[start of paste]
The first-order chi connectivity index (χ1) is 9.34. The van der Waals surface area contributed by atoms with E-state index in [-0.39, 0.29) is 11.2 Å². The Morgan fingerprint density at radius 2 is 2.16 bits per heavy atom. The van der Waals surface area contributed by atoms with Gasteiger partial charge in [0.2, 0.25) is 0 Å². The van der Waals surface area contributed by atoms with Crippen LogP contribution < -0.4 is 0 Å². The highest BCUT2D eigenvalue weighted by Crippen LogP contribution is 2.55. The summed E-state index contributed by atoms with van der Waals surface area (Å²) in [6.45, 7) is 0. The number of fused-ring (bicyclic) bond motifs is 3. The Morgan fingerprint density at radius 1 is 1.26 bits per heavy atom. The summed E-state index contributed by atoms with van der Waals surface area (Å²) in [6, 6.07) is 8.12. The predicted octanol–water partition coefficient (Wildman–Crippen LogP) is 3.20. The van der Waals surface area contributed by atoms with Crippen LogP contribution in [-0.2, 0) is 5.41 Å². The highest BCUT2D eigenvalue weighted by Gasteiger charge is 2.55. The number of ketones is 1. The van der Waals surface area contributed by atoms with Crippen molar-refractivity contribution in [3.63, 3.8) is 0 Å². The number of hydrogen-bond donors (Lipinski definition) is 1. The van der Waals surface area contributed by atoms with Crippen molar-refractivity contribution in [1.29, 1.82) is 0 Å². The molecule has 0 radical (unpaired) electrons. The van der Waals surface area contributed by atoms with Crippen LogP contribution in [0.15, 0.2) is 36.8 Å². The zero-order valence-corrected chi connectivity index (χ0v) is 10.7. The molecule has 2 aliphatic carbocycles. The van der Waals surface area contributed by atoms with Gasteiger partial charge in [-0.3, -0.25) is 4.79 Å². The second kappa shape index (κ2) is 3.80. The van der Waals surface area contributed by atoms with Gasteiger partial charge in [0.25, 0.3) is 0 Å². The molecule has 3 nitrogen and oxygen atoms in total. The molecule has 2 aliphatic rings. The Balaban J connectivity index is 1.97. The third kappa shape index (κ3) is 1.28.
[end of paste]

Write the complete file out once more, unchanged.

The first-order chi connectivity index (χ1) is 9.34. The van der Waals surface area contributed by atoms with E-state index in [-0.39, 0.29) is 11.2 Å². The Morgan fingerprint density at radius 2 is 2.16 bits per heavy atom. The van der Waals surface area contributed by atoms with Gasteiger partial charge in [0.2, 0.25) is 0 Å². The van der Waals surface area contributed by atoms with Crippen LogP contribution < -0.4 is 0 Å². The highest BCUT2D eigenvalue weighted by Crippen LogP contribution is 2.55. The summed E-state index contributed by atoms with van der Waals surface area (Å²) in [6.45, 7) is 0. The number of fused-ring (bicyclic) bond motifs is 3. The Morgan fingerprint density at radius 1 is 1.26 bits per heavy atom. The summed E-state index contributed by atoms with van der Waals surface area (Å²) in [6, 6.07) is 8.12. The predicted octanol–water partition coefficient (Wildman–Crippen LogP) is 3.20. The van der Waals surface area contributed by atoms with Crippen LogP contribution in [-0.2, 0) is 5.41 Å². The highest BCUT2D eigenvalue weighted by Gasteiger charge is 2.55. The number of ketones is 1. The van der Waals surface area contributed by atoms with Crippen molar-refractivity contribution in [3.63, 3.8) is 0 Å². The number of hydrogen-bond donors (Lipinski definition) is 1. The van der Waals surface area contributed by atoms with Crippen molar-refractivity contribution in [1.29, 1.82) is 0 Å². The molecule has 0 radical (unpaired) electrons. The van der Waals surface area contributed by atoms with Crippen LogP contribution in [0.15, 0.2) is 36.8 Å². The zero-order valence-corrected chi connectivity index (χ0v) is 10.7. The molecule has 2 aliphatic carbocycles. The van der Waals surface area contributed by atoms with Gasteiger partial charge in [-0.3, -0.25) is 4.79 Å². The second kappa shape index (κ2) is 3.80. The van der Waals surface area contributed by atoms with Gasteiger partial charge in [0.25, 0.3) is 0 Å². The molecule has 3 nitrogen and oxygen atoms in total. The molecule has 2 aliphatic rings. The Balaban J connectivity index is 1.97. The third kappa shape index (κ3) is 1.28.